Geekdom: Not Just a Co-Working Space, but an Entire Startup Ecosystem


Geekdom was a hybrid incubator and collaborative workspace in San Antonio that, after nearly two years, had successfully helped provide mentorship resources to local early-stage businesses, but meanwhile had been largely ignored by the mainstream business and technology press based in Silicon Valley.

That was despite having a heavy hitter like Graham Weston, founder and chairman of cloud hosting giant Rackspace, helping lead the charge. Weston and his Geekdom co-founder, Nick Longo, wanted to not just take the space itself to the next level in terms of press attention, but to position its home of San Antonio as a great tech talent destination, both for natives and visitors alike. Silicon Valley wasn’t built in a day, but Longo and Weston wanted to begin turning San Antonio into one of the handful of American cities synonymous with early-stage technology innovation, as was already beginning to become the case with its neighbor in the Lone Star State, Austin.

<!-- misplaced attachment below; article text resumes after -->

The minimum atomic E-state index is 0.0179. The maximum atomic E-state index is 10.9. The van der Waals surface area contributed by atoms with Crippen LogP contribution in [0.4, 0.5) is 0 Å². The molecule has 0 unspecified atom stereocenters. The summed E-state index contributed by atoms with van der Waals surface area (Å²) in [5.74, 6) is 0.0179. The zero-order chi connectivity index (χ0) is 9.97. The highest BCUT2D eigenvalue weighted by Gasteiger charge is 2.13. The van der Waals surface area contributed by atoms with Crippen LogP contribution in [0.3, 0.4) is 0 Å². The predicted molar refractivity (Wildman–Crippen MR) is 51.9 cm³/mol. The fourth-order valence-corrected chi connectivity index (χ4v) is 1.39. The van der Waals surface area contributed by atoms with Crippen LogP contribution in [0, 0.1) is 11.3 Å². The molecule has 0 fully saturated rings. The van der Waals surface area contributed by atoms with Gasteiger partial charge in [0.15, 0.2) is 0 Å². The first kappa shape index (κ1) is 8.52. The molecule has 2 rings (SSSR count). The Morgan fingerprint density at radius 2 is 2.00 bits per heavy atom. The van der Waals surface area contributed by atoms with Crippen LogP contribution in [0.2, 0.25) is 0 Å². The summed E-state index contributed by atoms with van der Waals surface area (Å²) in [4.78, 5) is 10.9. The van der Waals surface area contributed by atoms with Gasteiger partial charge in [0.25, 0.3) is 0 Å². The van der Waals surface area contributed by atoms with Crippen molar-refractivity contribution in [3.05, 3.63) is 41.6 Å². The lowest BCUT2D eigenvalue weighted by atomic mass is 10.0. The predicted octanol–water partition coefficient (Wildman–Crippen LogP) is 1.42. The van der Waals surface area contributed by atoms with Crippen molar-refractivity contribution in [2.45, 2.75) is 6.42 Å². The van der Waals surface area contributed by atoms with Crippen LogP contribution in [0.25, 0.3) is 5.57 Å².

Target long-lead technology features to the press that specialized in those types of features—always eagerly awaiting the next hotbed of startup technology—and with which the agency has long-standing relationships.
Help maintain ties with the local San Antonio business and technology press, which was just as invested in the growth of San Antonio as a startup Mecca, and was very keen on telling that story.
Target the kind of startups coming out of the Geekdom collaborative space that would be most interesting to the technology press.

Stories, features and guest posts in a number of publications that specialized in telling deep and complex stories about entrepreneurs and startups, including Forbes, Entrepreneur, Pando andVentureBeat. Geekdom startup HeroX was also featured separately in a long Forbes feature.
Online media placements reaching 51,417,353 monthly readers and representing a publicity value of $152,357 USD.
San Antonio placed No. 3 on Forbes’ list of “America’s New Tech Hot Spots,” due largely to a 4.5 percent growth in STEM employment over the previous two years (much of that passing through Geekdom’s door).